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benevolence, fully to illustrate, could not have been manifested at all. And the same remark will apply to the Church at every subsequent period of time.We are not hastily to conclude, therefore, that because these offenders were suffered to continue a while in their visible relation to God, this relation was civil, and not entirely spiritual. Extirpation would indeed, have been as necessary upon one principle, as upon the other.
We have now followed the society of Israel to the foot of Sinai, and found it to be in fact exactly of that description which the covenant designed. Here a new subject of enquiry presents itself, to which we must attend, with the same careful and patient investigation, which was found necessary in ascertaining the nature of the covenant of circumcision.
Respecting the covenants of Sinai and Moab. In this chapter it is enquired, in what respects the covenants of Sinai and Moab, are distinguishable from the covenant of Circumcision, and the new covenant, predicted by Jeremiah and Ezekiel, and mentioned by the writer of the Epistle to the Hebrews, as taking effect under the Gospel dispensation; whether the covenant of Sinai was the covenant of works; and whether it was designed to form the Hebrew community into a civil: or to continue them a religious society.
IT is undeniable that the covenant of Sinai, and that of Moab are the same. They were propounded to, and accepted by the same persons. For Moses, in the 5th chapter of Deuteronomy, where he is introducing the Moab covenant, says, that the covenant of Sinai was made with the very persons, to whom he was then speaking. "The Lord our God, made a covenant with us in Horeb.* The Lord made not this covenant with our Fathers, but with us who are here all of us alive this day. The Lord talked with you face to face, in the mount, out of the midst of the fire." The same law was wrought into them both, as may be seen by comparing the one with the other. They were proposed in the same terms, engage the same blessings to the obedient, and denounce the same curses on the disobedient.Some verbal variations are to be observed. Some historic details, there are in the one, which are not in the other. Some motives from experience are urged in the latter, which are not urged in the former. Still it is undeniable, that the covenant of Moab is but a renewal of the Sinai covenant.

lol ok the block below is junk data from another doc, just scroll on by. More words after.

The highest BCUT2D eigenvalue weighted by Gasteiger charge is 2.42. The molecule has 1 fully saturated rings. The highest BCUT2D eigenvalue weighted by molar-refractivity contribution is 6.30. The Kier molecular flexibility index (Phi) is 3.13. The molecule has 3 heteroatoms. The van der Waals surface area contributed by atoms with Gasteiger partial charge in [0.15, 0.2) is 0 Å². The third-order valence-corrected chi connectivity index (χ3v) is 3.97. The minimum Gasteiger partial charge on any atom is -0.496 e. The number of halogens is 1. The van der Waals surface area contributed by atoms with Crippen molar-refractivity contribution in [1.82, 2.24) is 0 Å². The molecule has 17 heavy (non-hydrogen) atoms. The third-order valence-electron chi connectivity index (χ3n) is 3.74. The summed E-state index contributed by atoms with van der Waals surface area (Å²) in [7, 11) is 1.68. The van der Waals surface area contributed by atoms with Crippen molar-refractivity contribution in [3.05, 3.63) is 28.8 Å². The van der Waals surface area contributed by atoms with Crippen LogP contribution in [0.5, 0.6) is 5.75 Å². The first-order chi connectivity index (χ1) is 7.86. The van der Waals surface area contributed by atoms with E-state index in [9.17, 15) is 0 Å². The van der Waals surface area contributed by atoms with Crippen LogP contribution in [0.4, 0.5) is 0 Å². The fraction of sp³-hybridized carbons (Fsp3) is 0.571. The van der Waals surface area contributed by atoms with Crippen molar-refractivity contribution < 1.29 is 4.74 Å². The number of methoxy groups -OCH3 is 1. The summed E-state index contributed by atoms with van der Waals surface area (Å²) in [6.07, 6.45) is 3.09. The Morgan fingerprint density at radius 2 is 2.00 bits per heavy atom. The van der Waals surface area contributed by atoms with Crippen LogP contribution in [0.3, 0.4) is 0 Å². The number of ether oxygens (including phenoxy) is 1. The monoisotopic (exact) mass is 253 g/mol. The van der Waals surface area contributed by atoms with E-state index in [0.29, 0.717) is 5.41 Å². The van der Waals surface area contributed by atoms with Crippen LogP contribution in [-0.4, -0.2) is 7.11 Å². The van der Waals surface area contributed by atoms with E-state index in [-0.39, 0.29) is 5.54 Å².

*Horeb and Sinai were two elevations of ground, very near to each other, the latter higher than the former, both of them standing upon one mountain, as their common base. This is the reason that the names Horeb and Sinai, are used in the scripture promiscuously. The same mountain is intended. See Brown's Dictionary of the Bible, and Stackhouse's History.
Writers give very different représentations of the nature of this covenant. Overlooking all theories, let us search the scripture and see what the account is which they give of it. It is to be observed,